I sometimes think that if it weren't for blacksmiths and other "crafters", that there would be no intelligent life HERE. (grin )
Paw Paw Wilson  <pawpaw at paw-paws-forge.com> - Sunday, 08/12/01 12:12:18 GMT

Is anyone going to the Peter's Valley Pig/Iron Festival?
jeff moore  <fourmore2 at aol.com> - Sunday, 08/12/01 13:13:13 GMT

Grate in forge: 007, If you put a steel grate in a forge such as you describe it will get melted and burnt up in short time (maybe the first use).

In that REAL deep pot you need to fill it up about half way. You can do this with a piece of pipe and surround it with sand, clay or brick or a combination of the same. DO NOT use gravel or stones. Many rocks explode when heated to high temperatures. You are building a forge not a volcano.

A piece of steel plate could also be fitted but this is expensive. In the end it is easier and cheaper to go to a junkyard or auto garage and get an old worn out drum closer to the right size.

Paw-paw and I picked up TWO enormous truck brake drums off the highway. One trip, two drums in two different states!

Somehow they ended up in MY shop. . . big cast iron things. . . so heavy you can't hardly pick them up! Might make a good base for something but I don't know what I'm going to do with them. Way too deep for a forge.

Carl Sagan and Contact: Yep they got primes in the movie too. But the radio frequency was "hydrogen times PI". You didn't need to disturb the inveigling Miss Dangerfield for THAT! Or did you? ;-)
- guru  <guru at anvilfire.com> - Sunday, 08/12/01 14:14:13 GMT

Sorry, perhaps I didn't make myself clear, I have a stainless steel helmet that is engraved with celtic designs, I need to darken the open areas by at least two shades darker than the helm is now(it is not highly polished but a very light steel grey) any cheap ways to do this? The helm is finished and lined so imersion won't work as it would ruin the lining.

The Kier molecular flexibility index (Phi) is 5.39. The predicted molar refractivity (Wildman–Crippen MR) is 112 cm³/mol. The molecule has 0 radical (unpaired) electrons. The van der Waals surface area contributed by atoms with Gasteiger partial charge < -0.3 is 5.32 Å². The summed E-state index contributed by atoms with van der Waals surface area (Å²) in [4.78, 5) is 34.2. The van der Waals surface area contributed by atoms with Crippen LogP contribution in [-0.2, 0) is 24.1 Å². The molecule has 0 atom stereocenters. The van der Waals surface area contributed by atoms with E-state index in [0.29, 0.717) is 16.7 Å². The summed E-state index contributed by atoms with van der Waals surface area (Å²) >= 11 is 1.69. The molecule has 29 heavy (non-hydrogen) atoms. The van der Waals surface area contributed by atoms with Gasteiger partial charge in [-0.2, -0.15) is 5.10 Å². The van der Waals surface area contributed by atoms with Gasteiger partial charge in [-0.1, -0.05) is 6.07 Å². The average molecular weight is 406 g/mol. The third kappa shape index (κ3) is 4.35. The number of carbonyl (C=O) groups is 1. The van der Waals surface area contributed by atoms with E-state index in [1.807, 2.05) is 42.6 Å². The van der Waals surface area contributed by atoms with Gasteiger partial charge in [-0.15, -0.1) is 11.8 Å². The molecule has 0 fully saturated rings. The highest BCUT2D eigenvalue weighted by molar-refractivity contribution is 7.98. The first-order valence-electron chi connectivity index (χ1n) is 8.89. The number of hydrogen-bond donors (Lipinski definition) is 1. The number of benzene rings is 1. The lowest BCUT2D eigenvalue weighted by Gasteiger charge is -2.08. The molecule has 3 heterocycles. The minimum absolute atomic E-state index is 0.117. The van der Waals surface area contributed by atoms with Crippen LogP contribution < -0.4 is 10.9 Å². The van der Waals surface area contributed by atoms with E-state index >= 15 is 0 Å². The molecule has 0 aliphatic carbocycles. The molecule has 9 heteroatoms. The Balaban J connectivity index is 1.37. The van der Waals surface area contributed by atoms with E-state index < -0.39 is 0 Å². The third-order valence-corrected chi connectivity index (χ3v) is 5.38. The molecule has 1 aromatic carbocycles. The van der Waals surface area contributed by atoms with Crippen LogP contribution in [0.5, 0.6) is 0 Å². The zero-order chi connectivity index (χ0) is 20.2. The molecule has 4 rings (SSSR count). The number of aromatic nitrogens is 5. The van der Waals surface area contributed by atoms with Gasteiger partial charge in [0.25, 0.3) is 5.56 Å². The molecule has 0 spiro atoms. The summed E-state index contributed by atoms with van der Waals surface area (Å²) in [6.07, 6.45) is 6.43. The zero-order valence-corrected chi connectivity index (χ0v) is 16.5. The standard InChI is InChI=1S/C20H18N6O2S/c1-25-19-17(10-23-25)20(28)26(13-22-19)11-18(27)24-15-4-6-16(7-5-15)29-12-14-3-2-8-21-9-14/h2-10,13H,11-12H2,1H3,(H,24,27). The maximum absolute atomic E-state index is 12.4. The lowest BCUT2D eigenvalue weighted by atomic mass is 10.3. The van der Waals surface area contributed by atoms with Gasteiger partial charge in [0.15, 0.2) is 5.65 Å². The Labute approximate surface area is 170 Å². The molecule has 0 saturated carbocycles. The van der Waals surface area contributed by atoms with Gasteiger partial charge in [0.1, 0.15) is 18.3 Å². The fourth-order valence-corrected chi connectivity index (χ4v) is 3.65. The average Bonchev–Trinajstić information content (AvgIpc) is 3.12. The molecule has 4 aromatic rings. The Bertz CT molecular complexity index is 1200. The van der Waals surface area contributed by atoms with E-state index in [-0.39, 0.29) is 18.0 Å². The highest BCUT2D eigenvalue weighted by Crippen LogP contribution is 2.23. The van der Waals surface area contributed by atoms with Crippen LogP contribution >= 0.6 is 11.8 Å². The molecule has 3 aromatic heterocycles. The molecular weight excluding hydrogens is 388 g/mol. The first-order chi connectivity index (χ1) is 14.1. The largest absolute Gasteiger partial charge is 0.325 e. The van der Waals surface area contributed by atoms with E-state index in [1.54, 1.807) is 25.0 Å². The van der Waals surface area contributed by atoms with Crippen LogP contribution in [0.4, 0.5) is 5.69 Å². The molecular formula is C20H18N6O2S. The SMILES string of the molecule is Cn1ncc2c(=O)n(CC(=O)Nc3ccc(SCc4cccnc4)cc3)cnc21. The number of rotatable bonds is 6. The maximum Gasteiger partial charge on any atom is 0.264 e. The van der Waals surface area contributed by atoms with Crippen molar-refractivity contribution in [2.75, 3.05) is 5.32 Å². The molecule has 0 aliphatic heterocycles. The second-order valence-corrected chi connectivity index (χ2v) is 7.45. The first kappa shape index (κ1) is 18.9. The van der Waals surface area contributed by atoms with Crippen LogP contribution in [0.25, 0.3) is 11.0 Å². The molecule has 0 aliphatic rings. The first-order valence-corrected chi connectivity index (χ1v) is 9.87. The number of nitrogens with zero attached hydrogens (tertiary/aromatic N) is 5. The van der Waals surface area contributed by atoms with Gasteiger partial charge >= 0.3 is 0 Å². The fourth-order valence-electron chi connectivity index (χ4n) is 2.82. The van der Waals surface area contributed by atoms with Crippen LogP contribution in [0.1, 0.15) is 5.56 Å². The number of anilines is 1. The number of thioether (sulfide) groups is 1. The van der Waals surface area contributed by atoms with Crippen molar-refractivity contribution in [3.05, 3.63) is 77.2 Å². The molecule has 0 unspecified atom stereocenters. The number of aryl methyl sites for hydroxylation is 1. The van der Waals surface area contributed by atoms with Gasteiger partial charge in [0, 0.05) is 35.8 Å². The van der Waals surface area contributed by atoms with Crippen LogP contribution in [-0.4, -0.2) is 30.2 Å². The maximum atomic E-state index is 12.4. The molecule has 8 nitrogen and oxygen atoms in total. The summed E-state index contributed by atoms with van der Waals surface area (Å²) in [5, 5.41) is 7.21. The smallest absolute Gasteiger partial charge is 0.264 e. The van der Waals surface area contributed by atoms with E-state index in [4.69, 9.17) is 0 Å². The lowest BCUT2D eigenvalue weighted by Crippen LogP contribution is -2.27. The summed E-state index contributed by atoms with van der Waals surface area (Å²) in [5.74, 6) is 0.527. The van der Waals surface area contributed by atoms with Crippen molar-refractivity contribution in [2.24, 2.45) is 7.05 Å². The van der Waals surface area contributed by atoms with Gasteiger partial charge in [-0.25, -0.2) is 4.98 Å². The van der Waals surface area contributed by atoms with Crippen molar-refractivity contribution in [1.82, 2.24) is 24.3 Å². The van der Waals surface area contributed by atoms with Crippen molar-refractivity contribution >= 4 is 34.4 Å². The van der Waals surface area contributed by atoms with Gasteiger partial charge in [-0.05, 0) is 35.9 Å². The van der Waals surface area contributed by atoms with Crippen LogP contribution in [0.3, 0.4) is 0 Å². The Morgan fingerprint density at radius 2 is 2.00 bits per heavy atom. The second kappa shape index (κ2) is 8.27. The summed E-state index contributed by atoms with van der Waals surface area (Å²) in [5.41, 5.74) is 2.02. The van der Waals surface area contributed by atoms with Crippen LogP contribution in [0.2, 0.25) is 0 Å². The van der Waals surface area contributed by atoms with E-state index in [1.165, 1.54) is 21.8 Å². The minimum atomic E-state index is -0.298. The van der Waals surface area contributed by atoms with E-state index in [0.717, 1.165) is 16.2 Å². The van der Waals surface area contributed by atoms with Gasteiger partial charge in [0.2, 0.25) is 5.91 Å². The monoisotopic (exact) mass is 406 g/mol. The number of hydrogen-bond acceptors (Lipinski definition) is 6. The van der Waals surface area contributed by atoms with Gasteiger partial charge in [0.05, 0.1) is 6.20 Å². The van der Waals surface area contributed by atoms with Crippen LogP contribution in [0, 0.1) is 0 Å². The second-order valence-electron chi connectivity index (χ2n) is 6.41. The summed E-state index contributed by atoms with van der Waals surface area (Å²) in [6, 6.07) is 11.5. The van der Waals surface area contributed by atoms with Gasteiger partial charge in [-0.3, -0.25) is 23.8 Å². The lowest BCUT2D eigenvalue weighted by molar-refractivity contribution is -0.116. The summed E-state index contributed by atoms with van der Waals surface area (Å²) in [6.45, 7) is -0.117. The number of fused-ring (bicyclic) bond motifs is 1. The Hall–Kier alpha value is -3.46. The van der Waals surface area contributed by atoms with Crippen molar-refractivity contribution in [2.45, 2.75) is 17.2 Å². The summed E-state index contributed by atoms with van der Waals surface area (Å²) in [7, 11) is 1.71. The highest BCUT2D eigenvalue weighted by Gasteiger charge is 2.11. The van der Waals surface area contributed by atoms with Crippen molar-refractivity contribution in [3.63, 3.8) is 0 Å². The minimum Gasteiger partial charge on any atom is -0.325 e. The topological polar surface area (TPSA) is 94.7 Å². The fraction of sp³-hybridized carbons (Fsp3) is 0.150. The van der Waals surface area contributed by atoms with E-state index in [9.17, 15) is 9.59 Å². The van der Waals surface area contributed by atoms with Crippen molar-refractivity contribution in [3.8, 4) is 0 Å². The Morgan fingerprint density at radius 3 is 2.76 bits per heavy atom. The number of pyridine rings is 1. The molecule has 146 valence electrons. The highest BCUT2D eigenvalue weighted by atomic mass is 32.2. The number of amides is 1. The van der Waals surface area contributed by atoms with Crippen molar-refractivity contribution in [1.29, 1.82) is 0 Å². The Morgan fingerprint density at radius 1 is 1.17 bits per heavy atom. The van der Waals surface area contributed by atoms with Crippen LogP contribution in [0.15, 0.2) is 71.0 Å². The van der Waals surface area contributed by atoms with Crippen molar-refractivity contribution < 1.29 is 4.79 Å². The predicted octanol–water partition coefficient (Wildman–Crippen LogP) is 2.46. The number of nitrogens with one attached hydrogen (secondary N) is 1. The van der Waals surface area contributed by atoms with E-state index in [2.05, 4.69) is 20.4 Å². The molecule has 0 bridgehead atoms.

John Martin  <martin51 at swbell.net> - Sunday, 08/12/01 14:23:27 GMT

Rails, layouts and codes, The 4 inch code appears to be a code based on realistic criteria and valid safety concerns. We were recently at a mountain cabin built in the sixties with a rail that had a 6 inch opening on the deck. My 2 year old niece went right through the rail and landed in the bushes 4 feet below decks. Fortunately she was OK other than a little frightened. Had it been a 10 foot drop to concrete it might have been tragic. However as with other things when Laywers get involved there was a recent code change that almost went through called the "ladder effect". Where if a child could "climb" on a rail using "horizontal" elements then that design would be a violation! Fortunately "NOMMA" fought the powers that be and got this ridiculous rule recinded. There are some rules that are needed and some that are overbearing. WE need to be constantly vigilant in this regard. Ohterwise there will not be any design except straight/vertical pickets allowed. TC
Tim Cisneros  <blacksmith at theforgeworks.com> - Sunday, 08/12/01 14:30:44 GMT

John Martin, you've got a problem in the use of stainless. It's called that for a reason! Most non-paint colors on metal are oxides, and since stainless is designed not to oxidize easily, it's really tough to color evenly if at all. I'd try one of the various instant cold gun blues on it, painting on, leaving a few seconds, and wiping off, until I got the results I wanted. Formula 44-40 (tm) is one of the more aggressive ones. Acids and bleach may work as well to produce a matte gray color, but it'll be tough to keep it where you want it. All of these will tend to run into the engraving rather than stay on the surface. I'm sure there are commercial patinas for stainless, but I don't know where to get them.